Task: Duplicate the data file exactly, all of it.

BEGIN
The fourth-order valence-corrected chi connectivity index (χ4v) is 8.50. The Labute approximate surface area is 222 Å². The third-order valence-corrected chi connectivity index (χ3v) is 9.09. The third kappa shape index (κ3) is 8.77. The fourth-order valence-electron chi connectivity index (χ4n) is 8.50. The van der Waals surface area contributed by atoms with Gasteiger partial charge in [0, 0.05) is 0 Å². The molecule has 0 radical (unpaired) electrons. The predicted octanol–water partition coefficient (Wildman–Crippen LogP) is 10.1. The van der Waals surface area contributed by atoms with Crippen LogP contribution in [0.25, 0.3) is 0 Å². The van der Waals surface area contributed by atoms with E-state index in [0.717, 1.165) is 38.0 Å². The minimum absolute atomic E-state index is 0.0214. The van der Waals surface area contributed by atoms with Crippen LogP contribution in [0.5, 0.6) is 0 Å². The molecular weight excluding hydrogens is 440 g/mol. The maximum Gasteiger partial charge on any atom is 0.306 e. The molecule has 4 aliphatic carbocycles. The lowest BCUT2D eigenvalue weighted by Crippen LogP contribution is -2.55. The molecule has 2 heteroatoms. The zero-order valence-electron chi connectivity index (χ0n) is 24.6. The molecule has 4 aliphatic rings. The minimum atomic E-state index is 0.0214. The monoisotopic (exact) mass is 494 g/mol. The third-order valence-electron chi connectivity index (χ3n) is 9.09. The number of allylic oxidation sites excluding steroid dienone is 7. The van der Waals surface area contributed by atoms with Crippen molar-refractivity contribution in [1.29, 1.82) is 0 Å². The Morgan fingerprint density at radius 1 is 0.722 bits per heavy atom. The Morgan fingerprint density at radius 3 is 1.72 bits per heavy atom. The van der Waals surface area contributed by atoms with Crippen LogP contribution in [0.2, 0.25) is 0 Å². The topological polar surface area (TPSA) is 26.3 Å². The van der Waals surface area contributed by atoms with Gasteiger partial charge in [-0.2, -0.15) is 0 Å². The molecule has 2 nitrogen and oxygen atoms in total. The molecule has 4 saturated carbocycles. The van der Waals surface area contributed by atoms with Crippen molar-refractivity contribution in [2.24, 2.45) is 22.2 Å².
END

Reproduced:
The fourth-order valence-corrected chi connectivity index (χ4v) is 8.50. The Labute approximate surface area is 222 Å². The third-order valence-corrected chi connectivity index (χ3v) is 9.09. The third kappa shape index (κ3) is 8.77. The fourth-order valence-electron chi connectivity index (χ4n) is 8.50. The van der Waals surface area contributed by atoms with Gasteiger partial charge in [0, 0.05) is 0 Å². The molecule has 0 radical (unpaired) electrons. The predicted octanol–water partition coefficient (Wildman–Crippen LogP) is 10.1. The van der Waals surface area contributed by atoms with Crippen LogP contribution in [0.25, 0.3) is 0 Å². The van der Waals surface area contributed by atoms with E-state index in [0.717, 1.165) is 38.0 Å². The minimum absolute atomic E-state index is 0.0214. The van der Waals surface area contributed by atoms with Crippen LogP contribution in [0.5, 0.6) is 0 Å². The molecular weight excluding hydrogens is 440 g/mol. The maximum Gasteiger partial charge on any atom is 0.306 e. The molecule has 4 aliphatic carbocycles. The lowest BCUT2D eigenvalue weighted by Crippen LogP contribution is -2.55. The molecule has 2 heteroatoms. The zero-order valence-electron chi connectivity index (χ0n) is 24.6. The molecule has 4 aliphatic rings. The minimum atomic E-state index is 0.0214. The monoisotopic (exact) mass is 494 g/mol. The third-order valence-electron chi connectivity index (χ3n) is 9.09. The number of allylic oxidation sites excluding steroid dienone is 7. The van der Waals surface area contributed by atoms with Crippen molar-refractivity contribution in [1.29, 1.82) is 0 Å². The Morgan fingerprint density at radius 1 is 0.722 bits per heavy atom. The Morgan fingerprint density at radius 3 is 1.72 bits per heavy atom. The van der Waals surface area contributed by atoms with Crippen LogP contribution in [0.2, 0.25) is 0 Å². The topological polar surface area (TPSA) is 26.3 Å². The van der Waals surface area contributed by atoms with Gasteiger partial charge in [-0.2, -0.15) is 0 Å². The molecule has 2 nitrogen and oxygen atoms in total. The molecule has 4 saturated carbocycles. The van der Waals surface area contributed by atoms with Crippen molar-refractivity contribution in [2.24, 2.45) is 22.2 Å².